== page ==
Minoxidil is an over-the-counter medication approved by the FDA for the treatment of hair loss. It’s most well-known by the brand name Rogaine. Minoxidil is a vasodilator, and while its exact mechanism of action in treating hair loss is not entirely clear, scientists believe that Minoxidil stimulates hair follicles by prolonging the anagen (growth) phase and shortening the telogen (resting) phase. Both men and women can safely use minoxidil. To learn more about minoxidil, click here.
Finasteride is a prescription medication that’s approved by the FDA for the treatment of hair loss in men. It works by inhibiting the conversion of testosterone to dihydrotestosterone (DHT), which is the hormone largely responsible for male pattern baldness. While it’s usually taken orally, it can also be used topically, especially for men who want to have the benefits of finasteride but have experienced systemic side effects from the oral version. Finasteride is not recommended for people who are pregnant or may become pregnant due to the risk of serious birth defects.
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Spironolactone is a medication that’s typically used to treat high blood pressure and fluid retention. It also has anti-androgen effects, and it’s sometimes prescribed in an oral pill for off-label use to treat hair loss in women, especially in cases where hair loss is related to a condition like polycystic ovary syndrome (PCOS).
In 2023, a review analyzed the effectiveness and safety of using spironolactone, either orally or topically, for treating androgenic alopecia (AGA), also known as pattern hair loss (PHL). The analysis included seven studies totaling 618 hair loss patients, with 414 of them receiving spironolactone. Across the studies, oral spironolactone doses varied between 25mg and 200mg per day, while topical spironolactone was applied as a 1% gel or 5% solution, twice daily. Both oral and topical spironolactone were found to be effective in stimulating hair regrowth in hair loss patients, but topical use had fewer side effects and was suitable for any gender. Combining spironolactone with other treatments, such as minoxidil, produced better outcomes compared to using spironolactone alone.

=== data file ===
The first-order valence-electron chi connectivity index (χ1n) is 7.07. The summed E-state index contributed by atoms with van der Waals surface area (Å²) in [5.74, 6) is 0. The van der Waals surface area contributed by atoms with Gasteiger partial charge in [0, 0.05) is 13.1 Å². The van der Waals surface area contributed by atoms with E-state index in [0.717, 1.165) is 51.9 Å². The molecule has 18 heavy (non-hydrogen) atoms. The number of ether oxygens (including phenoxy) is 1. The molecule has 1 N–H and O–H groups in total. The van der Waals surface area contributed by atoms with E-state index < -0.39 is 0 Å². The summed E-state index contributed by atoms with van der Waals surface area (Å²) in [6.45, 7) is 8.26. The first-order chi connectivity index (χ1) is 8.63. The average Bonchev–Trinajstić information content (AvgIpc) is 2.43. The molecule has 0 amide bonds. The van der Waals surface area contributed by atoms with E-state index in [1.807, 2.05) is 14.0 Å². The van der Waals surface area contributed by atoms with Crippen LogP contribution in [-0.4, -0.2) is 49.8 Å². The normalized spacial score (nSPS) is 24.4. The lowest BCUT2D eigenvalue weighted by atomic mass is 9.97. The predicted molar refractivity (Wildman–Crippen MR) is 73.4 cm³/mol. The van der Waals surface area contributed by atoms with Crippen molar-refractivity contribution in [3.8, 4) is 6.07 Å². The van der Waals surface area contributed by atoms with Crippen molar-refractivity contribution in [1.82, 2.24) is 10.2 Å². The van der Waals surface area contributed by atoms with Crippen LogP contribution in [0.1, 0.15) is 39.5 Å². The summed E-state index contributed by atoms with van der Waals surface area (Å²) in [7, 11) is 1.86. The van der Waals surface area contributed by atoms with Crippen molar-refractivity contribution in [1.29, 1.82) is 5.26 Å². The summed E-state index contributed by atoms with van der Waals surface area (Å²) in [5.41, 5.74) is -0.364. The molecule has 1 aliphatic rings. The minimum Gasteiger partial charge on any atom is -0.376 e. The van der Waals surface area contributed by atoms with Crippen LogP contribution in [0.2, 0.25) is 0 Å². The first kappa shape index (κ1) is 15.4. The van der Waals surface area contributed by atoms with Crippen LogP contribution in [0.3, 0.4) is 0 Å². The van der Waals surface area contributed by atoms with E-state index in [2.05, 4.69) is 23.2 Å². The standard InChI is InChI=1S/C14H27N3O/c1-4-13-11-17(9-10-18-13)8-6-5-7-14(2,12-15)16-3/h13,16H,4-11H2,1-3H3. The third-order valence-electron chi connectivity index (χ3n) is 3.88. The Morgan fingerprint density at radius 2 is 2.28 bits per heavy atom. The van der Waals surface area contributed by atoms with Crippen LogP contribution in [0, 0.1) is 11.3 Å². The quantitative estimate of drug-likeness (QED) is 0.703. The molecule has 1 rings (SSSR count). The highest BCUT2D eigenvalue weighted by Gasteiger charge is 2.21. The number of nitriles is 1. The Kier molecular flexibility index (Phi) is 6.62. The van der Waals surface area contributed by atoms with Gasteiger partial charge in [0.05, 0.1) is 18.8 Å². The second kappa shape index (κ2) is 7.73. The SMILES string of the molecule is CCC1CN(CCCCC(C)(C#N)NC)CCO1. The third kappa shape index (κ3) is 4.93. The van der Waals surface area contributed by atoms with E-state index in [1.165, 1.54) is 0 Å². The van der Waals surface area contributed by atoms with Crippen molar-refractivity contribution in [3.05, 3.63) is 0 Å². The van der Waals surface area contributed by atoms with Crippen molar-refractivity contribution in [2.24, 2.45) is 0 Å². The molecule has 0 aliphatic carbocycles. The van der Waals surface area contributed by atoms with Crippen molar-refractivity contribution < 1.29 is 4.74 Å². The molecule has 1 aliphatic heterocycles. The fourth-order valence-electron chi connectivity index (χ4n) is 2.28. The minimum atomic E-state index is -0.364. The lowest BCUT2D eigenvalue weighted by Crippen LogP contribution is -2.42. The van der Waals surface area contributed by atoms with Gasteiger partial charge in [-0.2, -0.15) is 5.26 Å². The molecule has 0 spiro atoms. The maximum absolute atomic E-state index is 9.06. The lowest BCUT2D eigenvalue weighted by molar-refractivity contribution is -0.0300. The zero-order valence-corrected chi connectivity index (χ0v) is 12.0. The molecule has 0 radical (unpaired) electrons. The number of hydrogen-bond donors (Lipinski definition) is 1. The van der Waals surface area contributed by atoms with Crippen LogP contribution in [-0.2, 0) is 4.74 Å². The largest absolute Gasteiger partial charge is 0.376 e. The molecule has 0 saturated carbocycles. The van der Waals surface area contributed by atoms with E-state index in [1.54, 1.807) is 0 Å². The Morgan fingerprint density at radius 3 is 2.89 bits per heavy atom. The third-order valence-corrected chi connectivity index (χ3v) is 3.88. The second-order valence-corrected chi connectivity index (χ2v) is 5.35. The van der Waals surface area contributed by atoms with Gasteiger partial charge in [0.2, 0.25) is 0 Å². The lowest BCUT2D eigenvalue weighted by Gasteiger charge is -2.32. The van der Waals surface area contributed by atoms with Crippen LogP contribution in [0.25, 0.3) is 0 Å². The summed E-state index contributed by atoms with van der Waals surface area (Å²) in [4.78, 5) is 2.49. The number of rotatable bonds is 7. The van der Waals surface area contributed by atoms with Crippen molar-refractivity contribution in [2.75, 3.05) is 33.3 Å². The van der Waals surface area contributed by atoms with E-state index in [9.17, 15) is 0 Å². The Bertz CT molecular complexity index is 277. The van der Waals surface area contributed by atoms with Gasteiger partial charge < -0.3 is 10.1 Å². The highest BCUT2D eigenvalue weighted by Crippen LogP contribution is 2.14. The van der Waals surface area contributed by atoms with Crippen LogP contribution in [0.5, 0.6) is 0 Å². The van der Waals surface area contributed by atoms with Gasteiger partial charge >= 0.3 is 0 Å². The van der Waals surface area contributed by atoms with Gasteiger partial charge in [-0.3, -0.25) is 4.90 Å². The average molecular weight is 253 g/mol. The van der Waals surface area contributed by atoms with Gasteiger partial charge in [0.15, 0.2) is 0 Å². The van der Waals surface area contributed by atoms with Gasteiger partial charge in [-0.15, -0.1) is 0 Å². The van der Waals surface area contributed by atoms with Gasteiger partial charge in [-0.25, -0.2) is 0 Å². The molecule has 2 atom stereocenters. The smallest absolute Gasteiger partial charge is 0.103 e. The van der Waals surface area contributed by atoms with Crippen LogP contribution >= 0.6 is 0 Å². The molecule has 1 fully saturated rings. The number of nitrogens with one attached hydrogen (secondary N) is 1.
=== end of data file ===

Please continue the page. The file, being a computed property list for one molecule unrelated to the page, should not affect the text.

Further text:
Melatonin is a hormone that regulates sleep-wake cycles. Topical melatonin has been studied for its potential to promote hair growth. Research shows compelling evidence to support the effectiveness and safety of using topical melatonin for treating hair loss, particularly in the preliminary stages of pattern hair loss (PHL). While the exact mechanism of how melatonin works for hair loss is not fully understood, researchers believe that its ability to stimulate hair growth may be due to its interaction with specific receptors in the scalp. These receptors are thought to have antiandrogenic (reducing the effects of androgens, which contribute to hair loss) and antioxidative properties.
The melatonin solutions used in the studies were generally well-tolerated, with patients experiencing only mild and infrequent side effects. Based on the positive outcomes observed in the studies, topical melatonin shows promise as a potential option for managing hair loss in both men and women.
Tretinoin, also known as Retin-A, is primarily used as a treatment for acne and skin aging. It’s not FDA-approved for the treatment of hair loss, but some research suggests it may help promote hair growth when used in combination with minoxidil, potentially by increasing the absorption of minoxidil into the scalp. This theory makes sense in principle because tretinoin works by speeding up the skin’s cell turnover process, which helps unclog pores, reduce the formation of acne lesions, and promote the growth of new skin cells. Recent studies are just starting to scratch the surface on the potential for tretinoin for hair loss.
Latanoprost is a medication used in the treatment of glaucoma and ocular hypertension and is typically administered as eye drops. Given that a known, common side effect of latanoprost is eyelash hypertrichosis (an increase in thickness, length, and number of eyelashes) researchers have been eager to prove that the solution, when applied to the scalp, might regrow hair in the same way.
A 2022 study showed promise for latanoprost in the treatment of a less-common form of hair loss, alopecia areata (AA), which is an autoimmune disorder that affects hair follicles, usually resulting in patchy hair loss on the scalp or other areas of the body. The study involved thirty participants with scalp AA who were randomly assigned to receive either a topical latanoprost 0.005% solution or a placebo for a period of 12 weeks. The study showed that latanoprost significantly increased hair density and regrowth compared to the control group and suggests that latanoprost solution may be a safe and effective option for increasing hair density and promoting regrowth in individuals with scalp alopecia areata.